Objectives: This study examined the outcomes of informal caregiving for community-living impaired elderly at home with a conceptual framework of human capital theory. With the human capital theory, the unpaid contributions of informal caregivers are a social good, and investments in increasing the informal caregiver resources or capital may yield better Caregiving outcomes. Methods: Four groups of human capital factors were applied: caregiver personal resources, social resources, health insurance coverage, and care-recipient’s contributions to the caregiver. Their effects were examined on caregiving outcome measures: hours of assistance provided, ADL and IADL assistance provided, and care-recipient perceived health -after controlling for both caregiver and care-recipient sociodemographic and health factors. Analysis of the 200 pairs of informal caregivers and their elderly care-recipients aged 65+ years with chronic impairment, drawn from the 2011 list of the National Health Insurance system. The results: The data which were collected through face-to-face interviews, showed that the care-recipients were advanced in age and had a considerable physical as well as cognitive impairment; the caregivers were mostly middle-aged. Their provision of care was in direct response to the care-recipients’ needs. ADL of the elderly care-recipients were significantly related to the ADL , IADL and hours of assistance provided. The elderly ADL and IADL impairment of care-recipients were significantly related to IADL assistance provided. None of the sociodemographic characteristics of the elderly were significantly related to IADL assistance provided. Burden also had a strong relationship with IADL assistance provided. Hours of assistance were significantly related to the elderly care-recipient’s ADL, and IADL impairment. However, cognitive impairment was not significantly related to hours of assistance. Conclusion: Results found that reducing caregiver burden, providing respite services to caregiver, providing better health care coverage, facilitating coordination among various informal caregivers, and promoting the helpfulness of care-recipients could help caregivers carry the responsibilities of care as well as enhance care-recipient quality of life.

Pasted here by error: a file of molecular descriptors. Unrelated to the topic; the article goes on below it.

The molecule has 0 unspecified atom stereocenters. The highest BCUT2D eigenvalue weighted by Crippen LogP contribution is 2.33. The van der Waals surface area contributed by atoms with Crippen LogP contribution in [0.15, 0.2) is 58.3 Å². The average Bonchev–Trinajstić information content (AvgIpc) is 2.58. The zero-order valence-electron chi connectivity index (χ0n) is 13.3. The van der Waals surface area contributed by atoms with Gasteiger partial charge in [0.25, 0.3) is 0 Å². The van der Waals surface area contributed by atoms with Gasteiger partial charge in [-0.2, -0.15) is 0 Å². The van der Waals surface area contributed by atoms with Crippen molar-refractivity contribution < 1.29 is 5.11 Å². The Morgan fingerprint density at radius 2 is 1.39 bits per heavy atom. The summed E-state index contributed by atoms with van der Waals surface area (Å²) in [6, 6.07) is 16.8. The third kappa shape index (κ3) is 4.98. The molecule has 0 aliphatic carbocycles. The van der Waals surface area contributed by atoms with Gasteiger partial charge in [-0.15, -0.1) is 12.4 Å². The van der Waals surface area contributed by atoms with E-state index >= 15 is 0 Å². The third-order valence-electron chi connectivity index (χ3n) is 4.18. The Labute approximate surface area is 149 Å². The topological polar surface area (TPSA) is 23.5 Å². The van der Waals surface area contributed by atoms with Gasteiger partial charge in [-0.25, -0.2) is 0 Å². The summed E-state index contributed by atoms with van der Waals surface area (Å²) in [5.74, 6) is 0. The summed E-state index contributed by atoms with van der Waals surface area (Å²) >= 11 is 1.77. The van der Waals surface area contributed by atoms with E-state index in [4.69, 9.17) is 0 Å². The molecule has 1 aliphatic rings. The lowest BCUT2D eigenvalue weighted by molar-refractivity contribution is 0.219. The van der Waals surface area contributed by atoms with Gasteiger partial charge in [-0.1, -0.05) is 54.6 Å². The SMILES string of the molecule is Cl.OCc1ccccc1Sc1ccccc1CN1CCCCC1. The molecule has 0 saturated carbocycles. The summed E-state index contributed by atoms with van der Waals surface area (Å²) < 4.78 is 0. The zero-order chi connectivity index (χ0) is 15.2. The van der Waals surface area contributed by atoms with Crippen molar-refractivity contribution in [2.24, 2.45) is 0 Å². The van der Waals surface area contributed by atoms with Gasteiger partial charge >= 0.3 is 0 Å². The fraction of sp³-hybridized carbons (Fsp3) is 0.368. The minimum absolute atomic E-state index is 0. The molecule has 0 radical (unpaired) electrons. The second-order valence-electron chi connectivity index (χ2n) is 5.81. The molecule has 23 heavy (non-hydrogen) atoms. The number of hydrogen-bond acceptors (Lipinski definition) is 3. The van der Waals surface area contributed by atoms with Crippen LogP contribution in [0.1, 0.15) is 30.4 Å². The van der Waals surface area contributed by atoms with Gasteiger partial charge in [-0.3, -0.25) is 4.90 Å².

|Keywords:||Informal Caregiving, Care-recipient, ADL, IADL, Burden, Cognitive Impairment|
Assistant Professor, Department of Gerontology and Healthy Ageing, School of Public Health, Tehran University of Medical Sciences, Tehran, Tehran, Iran (Islamic Republic of)
Senior Lecturer, Discipline of Behavioural and Social Sciences in Health, , Faculty of Health Sciences, , University of Sydney, , 75 East Street, Lidcombe NSW 1825, , Australia, University of Sydney, Sydney, New South Wales, Australia
Tehran University of Medical Sciences, Iran (Islamic Republic of)